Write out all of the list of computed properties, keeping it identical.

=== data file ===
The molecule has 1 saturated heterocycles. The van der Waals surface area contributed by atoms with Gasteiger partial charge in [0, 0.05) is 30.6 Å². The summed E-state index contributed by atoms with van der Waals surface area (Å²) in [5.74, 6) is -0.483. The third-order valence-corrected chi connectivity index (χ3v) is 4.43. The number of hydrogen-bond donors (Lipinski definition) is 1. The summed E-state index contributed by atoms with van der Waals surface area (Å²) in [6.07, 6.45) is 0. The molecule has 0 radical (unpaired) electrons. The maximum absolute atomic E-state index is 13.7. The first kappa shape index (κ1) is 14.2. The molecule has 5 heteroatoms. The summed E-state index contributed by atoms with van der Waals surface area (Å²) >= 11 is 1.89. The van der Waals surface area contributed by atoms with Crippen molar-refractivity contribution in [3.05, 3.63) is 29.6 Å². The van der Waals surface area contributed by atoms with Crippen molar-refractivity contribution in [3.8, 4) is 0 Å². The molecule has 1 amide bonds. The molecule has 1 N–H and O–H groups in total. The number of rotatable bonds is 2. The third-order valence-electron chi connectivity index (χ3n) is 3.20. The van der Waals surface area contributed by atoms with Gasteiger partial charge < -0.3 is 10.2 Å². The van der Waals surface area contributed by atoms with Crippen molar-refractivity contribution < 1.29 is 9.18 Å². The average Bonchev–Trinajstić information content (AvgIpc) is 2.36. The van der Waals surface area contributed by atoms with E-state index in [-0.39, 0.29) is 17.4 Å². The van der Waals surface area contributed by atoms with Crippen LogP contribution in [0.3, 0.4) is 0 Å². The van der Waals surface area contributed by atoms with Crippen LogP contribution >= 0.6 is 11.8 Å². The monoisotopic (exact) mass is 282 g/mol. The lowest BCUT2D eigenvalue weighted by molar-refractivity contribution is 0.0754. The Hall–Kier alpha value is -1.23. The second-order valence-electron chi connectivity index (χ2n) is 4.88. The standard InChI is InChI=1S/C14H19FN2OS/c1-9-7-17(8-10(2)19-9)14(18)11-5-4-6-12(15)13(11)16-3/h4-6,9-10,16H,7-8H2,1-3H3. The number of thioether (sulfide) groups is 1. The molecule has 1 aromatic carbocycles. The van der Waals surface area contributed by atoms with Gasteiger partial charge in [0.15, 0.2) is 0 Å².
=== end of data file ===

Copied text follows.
The molecule has 1 saturated heterocycles. The van der Waals surface area contributed by atoms with Gasteiger partial charge in [0, 0.05) is 30.6 Å². The summed E-state index contributed by atoms with van der Waals surface area (Å²) in [5.74, 6) is -0.483. The third-order valence-corrected chi connectivity index (χ3v) is 4.43. The number of hydrogen-bond donors (Lipinski definition) is 1. The summed E-state index contributed by atoms with van der Waals surface area (Å²) in [6.07, 6.45) is 0. The molecule has 0 radical (unpaired) electrons. The maximum absolute atomic E-state index is 13.7. The first kappa shape index (κ1) is 14.2. The molecule has 5 heteroatoms. The summed E-state index contributed by atoms with van der Waals surface area (Å²) >= 11 is 1.89. The van der Waals surface area contributed by atoms with Crippen molar-refractivity contribution in [3.05, 3.63) is 29.6 Å². The van der Waals surface area contributed by atoms with Crippen molar-refractivity contribution in [3.8, 4) is 0 Å². The molecule has 1 amide bonds. The molecule has 1 N–H and O–H groups in total. The number of rotatable bonds is 2. The third-order valence-electron chi connectivity index (χ3n) is 3.20. The van der Waals surface area contributed by atoms with Gasteiger partial charge < -0.3 is 10.2 Å². The van der Waals surface area contributed by atoms with Crippen molar-refractivity contribution < 1.29 is 9.18 Å². The average Bonchev–Trinajstić information content (AvgIpc) is 2.36. The van der Waals surface area contributed by atoms with E-state index in [-0.39, 0.29) is 17.4 Å². The van der Waals surface area contributed by atoms with Crippen LogP contribution in [0.3, 0.4) is 0 Å². The van der Waals surface area contributed by atoms with Crippen LogP contribution >= 0.6 is 11.8 Å². The monoisotopic (exact) mass is 282 g/mol. The lowest BCUT2D eigenvalue weighted by molar-refractivity contribution is 0.0754. The Hall–Kier alpha value is -1.23. The second-order valence-electron chi connectivity index (χ2n) is 4.88. The standard InChI is InChI=1S/C14H19FN2OS/c1-9-7-17(8-10(2)19-9)14(18)11-5-4-6-12(15)13(11)16-3/h4-6,9-10,16H,7-8H2,1-3H3. The number of thioether (sulfide) groups is 1. The molecule has 1 aromatic carbocycles. The van der Waals surface area contributed by atoms with Gasteiger partial charge in [0.15, 0.2) is 0 Å².